It is speculated that the tradition of celebrating birthdays began with an all-male Pagan cult, long before the rise of Christianity. Pagan cultures believed they were susceptible to evil spirits, especially during life changes. Since a birthday signifies change, it was important for the birthday person to be surrounded by friends and family. Loved ones shielded the person in happiness and laughter, which in turn, warded off evil spirits.
Birthdays of the rich and powerful have been celebrated for millennia. There are records showing Egyptian pharaohs and Roman emperors held birthday festivities. Historians are certain that common people have also been celebrating birthdays for some time, but few records still exist. Today birthdays are celebrated in many different cultures with a vast array of rituals and traditions.
Cultural Birthday Celebrations
In Chinese culture, symbolism is important, so it is not surprising that symbols play a large role in Chinese birthday celebrations. On the day of their birth, newborns are given gifts and toys decorated with tigers for protection. Chinese families also serve extra-long noodles for a child’s birthday lunch to ensure long life.
Korean children celebrate birthdays with symbols as well. The family places objects around the birthday child, like fruit, rice, calligraphy brushes and money. Whichever object the child picks up will predict his future. For example, choosing rice foreshadows material wealth.
Baking symbolic objects inside a birthday cake is an old English tradition. In medieval times coins and thimbles were mixed into the cake batter, and then baked. The birthday-goer who found the coin would be blessed with wealth, while the finder of the thimble would be cursed in love. This tradition is still practiced today, but the objects are usually substituted for fake coins and candies.
Norwegians, Danish and Swedes all use their national flags as decorations for birthday celebrations. Flags are placed outside of the home of a birthday person. Norwegians even decorate the streets with flags on the birthdays of important people.
In the U.S. birthday spankings and earlobe pulls, which actually began in Argentina, are very popular. Similar traditions exist all over the world. In Ireland and the UK, children are given birthday bumps. The birthday boy or girl is bumped off the floor for every year of life, and of course one to grow on. Israeli kids are lifted in a special decorated chair for each year of life, and one for luck.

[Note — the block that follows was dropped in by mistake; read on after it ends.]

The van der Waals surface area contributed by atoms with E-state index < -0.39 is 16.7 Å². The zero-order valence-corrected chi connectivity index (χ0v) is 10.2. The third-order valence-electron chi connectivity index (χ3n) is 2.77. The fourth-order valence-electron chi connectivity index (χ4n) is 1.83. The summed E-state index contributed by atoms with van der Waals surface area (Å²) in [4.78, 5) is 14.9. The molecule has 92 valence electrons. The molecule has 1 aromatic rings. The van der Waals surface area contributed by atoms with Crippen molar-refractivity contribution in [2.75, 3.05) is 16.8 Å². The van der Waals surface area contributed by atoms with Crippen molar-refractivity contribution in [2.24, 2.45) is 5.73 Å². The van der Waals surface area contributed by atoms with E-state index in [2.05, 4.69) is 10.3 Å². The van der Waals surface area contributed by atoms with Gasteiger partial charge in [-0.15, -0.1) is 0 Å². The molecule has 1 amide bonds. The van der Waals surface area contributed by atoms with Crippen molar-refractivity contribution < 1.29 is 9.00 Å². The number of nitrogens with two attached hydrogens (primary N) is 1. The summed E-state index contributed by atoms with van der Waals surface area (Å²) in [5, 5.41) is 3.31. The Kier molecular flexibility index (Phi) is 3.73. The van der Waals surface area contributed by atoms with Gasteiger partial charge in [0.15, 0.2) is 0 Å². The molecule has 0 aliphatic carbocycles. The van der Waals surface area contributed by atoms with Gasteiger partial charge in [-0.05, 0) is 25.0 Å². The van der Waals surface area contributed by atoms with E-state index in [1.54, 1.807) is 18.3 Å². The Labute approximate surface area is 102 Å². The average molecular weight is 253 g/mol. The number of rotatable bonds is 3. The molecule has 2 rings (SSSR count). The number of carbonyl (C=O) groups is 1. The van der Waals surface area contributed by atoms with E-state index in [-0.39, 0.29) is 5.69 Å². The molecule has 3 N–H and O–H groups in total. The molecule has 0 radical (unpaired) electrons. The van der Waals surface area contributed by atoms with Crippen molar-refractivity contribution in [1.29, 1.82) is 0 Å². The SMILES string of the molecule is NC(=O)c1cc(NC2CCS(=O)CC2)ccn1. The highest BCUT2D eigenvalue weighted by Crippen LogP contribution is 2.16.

Many Latin American cultures recognize a girl’s 15th birthday (or quinceanera) as a passage from childhood into adulthood. During this ceremony, the girl and her family participate in a candle-lighting ritual and sometimes the young woman changes from flat shoes to heels. In the U.S. the quinceanera is similar to sweet sixteen.
In the U.S. birthdays are celebrated with cake and candles. Accompanying the entrance of the blazing cake is the song “Happy Birthday to You,” which was written in 1893 by two American sisters. At the end of the song, the birthday person blows out the candles and makes a wish. This action is symbolic of extinguishing the past, while the wish is meant to influence the future. However, if the birthday person repeats the wish aloud, it will not come true.
Regardless of culture or tradition, birthdays are a person’s natural rite of passage through life. They mark the anniversary of your birth, and remind others of your journey. Each year every person, from infants to grandparents, has one special day. Celebrate your birthday with friends and family. Even if you’re not fazed by the treat of evil spirits, it will still be a happy and memorable event.
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